Date of Submission
Academic Programs and Concentrations
Film and Electronic Arts
Project Advisor 1
An Acquaintance of Interest was born out of the combination of two elements:
1. A love/hate relationship of Latin American politics. Complete with its
extremes, and rationale-defying histories.
2. An absolute love for portrayals of political intrigue and espionage in both
fiction and non-fiction media.
For me, An Acquaintance of Interest serves as a form of release from political
impotence. An impotence that fills me in equal terms with anger and hope; anger at
the current state of the region, and the unfortunate cast of characters that either
by total ignorance, or facetious compliance, promote and perpetuate the worst
idiosyncrasies of the Latin American political mindset. And a hope that one day we
can overcome these idiosyncrasies, and that we can see past the Cold War-era
narratives that still dictate (or rather, are maliciously used to manipulate) the
An Acquaintance of Interest represents freedom from years of internal tension
between unbridled political idealism, and acid cynicism: two emotions that
perfectly describe my relationship with Latin American politics, and two emotions
portrayed by the characters of Lucas and Rodrigo in the film.
The narrative of the film was created with these emotions in mind, and mixed with
specific sensibilities and forms of the much-beloved espionage and political
intrigue genres. Said genres have been vital in my formation as a filmmaker,
especially that of the espionage film, which I consider one of the purest forms of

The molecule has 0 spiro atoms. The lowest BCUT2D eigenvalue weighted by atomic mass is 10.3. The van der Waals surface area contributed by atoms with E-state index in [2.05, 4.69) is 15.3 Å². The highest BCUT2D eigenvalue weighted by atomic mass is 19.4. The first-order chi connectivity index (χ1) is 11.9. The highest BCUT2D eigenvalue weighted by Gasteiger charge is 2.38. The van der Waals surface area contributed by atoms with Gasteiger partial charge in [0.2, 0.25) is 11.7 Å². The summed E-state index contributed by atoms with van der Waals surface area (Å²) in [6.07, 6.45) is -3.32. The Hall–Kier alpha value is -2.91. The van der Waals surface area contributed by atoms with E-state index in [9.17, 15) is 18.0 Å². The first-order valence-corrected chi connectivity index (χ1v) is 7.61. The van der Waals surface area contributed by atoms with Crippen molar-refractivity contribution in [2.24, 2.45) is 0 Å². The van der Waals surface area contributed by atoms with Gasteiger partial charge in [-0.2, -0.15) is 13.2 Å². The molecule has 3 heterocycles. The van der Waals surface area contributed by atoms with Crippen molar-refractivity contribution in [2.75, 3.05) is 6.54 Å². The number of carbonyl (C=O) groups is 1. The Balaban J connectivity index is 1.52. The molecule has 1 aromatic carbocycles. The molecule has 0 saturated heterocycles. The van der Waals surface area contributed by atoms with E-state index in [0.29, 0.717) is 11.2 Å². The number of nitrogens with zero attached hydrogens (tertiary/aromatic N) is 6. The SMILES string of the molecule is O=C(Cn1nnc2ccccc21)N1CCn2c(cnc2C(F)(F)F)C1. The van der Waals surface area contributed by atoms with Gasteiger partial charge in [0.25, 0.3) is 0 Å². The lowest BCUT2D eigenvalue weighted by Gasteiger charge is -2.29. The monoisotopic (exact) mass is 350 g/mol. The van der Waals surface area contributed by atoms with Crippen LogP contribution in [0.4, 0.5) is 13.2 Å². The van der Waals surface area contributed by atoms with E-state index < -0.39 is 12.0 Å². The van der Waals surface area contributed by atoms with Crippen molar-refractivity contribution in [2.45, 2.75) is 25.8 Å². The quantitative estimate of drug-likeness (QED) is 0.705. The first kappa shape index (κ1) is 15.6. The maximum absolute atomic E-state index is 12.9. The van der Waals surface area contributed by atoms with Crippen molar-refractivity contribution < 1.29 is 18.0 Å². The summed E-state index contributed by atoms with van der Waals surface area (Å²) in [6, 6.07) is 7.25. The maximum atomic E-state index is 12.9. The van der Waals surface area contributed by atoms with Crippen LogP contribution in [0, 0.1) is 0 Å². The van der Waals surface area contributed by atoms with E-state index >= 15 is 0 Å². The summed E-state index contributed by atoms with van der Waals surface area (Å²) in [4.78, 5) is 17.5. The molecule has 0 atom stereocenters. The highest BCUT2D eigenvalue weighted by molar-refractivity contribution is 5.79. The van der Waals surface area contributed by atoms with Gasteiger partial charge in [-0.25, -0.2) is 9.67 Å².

cinema, due to the endless possibilities of deception and narrative heft that can be
carried out through visual language and dialogue in film.
In An Acquaintance of Interest, there are traces of Ian Fleming’s Bond escapism, as
well as the complexities and linguistic nuances of John LeCarré. Graham Greene’s
Our Man in Havana provides the basic plot through-line, as well as some of the
small, specific moments of humour in the film. The results never veer to the campy,
adventurous form of a Bond film, but they also do not cross the super bleak,
borderline a-cinematic world of Le Carré espionage. It merely attempts to
underline the “magical” , as Gabriel Garcia Marquez would put it, qualities of Latin
American politics and history: A history of contradictions, deceptions, devotions,
and an endless string of “what ifs”, stretching from the Panama Canal, and all of its
geopolitical importance, to Ushuaia; a city still reeling from the trauma of the
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Márquez Todeschini, Diego, "An Acquaintance of Interest" (2019). Senior Projects Spring 2019. 311.
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